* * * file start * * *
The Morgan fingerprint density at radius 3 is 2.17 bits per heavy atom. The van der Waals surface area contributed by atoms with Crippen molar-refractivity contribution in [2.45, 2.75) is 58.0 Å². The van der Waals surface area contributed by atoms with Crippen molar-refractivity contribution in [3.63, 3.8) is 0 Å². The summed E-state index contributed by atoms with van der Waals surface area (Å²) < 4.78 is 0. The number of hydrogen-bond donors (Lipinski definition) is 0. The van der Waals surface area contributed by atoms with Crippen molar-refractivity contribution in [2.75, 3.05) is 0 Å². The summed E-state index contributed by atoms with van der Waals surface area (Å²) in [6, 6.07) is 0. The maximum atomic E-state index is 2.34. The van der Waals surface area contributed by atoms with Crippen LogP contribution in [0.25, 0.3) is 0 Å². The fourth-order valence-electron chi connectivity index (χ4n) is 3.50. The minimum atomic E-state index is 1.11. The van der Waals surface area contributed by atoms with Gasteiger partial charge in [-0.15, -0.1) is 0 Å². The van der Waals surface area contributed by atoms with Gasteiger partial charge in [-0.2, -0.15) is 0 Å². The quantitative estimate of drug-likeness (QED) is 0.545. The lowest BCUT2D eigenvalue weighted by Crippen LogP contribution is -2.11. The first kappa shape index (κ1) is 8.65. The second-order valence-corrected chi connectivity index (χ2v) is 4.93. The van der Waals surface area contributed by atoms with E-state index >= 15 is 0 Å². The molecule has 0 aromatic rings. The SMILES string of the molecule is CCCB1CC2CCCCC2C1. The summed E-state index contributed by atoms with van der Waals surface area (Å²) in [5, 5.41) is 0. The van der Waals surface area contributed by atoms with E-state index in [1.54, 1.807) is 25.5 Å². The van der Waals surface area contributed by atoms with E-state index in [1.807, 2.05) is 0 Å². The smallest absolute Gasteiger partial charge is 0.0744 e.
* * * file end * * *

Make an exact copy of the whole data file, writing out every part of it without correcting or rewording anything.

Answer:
The Morgan fingerprint density at radius 3 is 2.17 bits per heavy atom. The van der Waals surface area contributed by atoms with Crippen molar-refractivity contribution in [2.45, 2.75) is 58.0 Å². The van der Waals surface area contributed by atoms with Crippen molar-refractivity contribution in [3.63, 3.8) is 0 Å². The summed E-state index contributed by atoms with van der Waals surface area (Å²) < 4.78 is 0. The number of hydrogen-bond donors (Lipinski definition) is 0. The van der Waals surface area contributed by atoms with Crippen molar-refractivity contribution in [2.75, 3.05) is 0 Å². The summed E-state index contributed by atoms with van der Waals surface area (Å²) in [6, 6.07) is 0. The maximum atomic E-state index is 2.34. The van der Waals surface area contributed by atoms with Crippen LogP contribution in [0.25, 0.3) is 0 Å². The fourth-order valence-electron chi connectivity index (χ4n) is 3.50. The minimum atomic E-state index is 1.11. The van der Waals surface area contributed by atoms with Gasteiger partial charge in [-0.15, -0.1) is 0 Å². The van der Waals surface area contributed by atoms with Gasteiger partial charge in [-0.2, -0.15) is 0 Å². The quantitative estimate of drug-likeness (QED) is 0.545. The lowest BCUT2D eigenvalue weighted by Crippen LogP contribution is -2.11. The first kappa shape index (κ1) is 8.65. The second-order valence-corrected chi connectivity index (χ2v) is 4.93. The van der Waals surface area contributed by atoms with E-state index >= 15 is 0 Å². The molecule has 0 aromatic rings. The SMILES string of the molecule is CCCB1CC2CCCCC2C1. The summed E-state index contributed by atoms with van der Waals surface area (Å²) in [5, 5.41) is 0. The van der Waals surface area contributed by atoms with E-state index in [1.54, 1.807) is 25.5 Å². The van der Waals surface area contributed by atoms with E-state index in [1.807, 2.05) is 0 Å². The smallest absolute Gasteiger partial charge is 0.0744 e.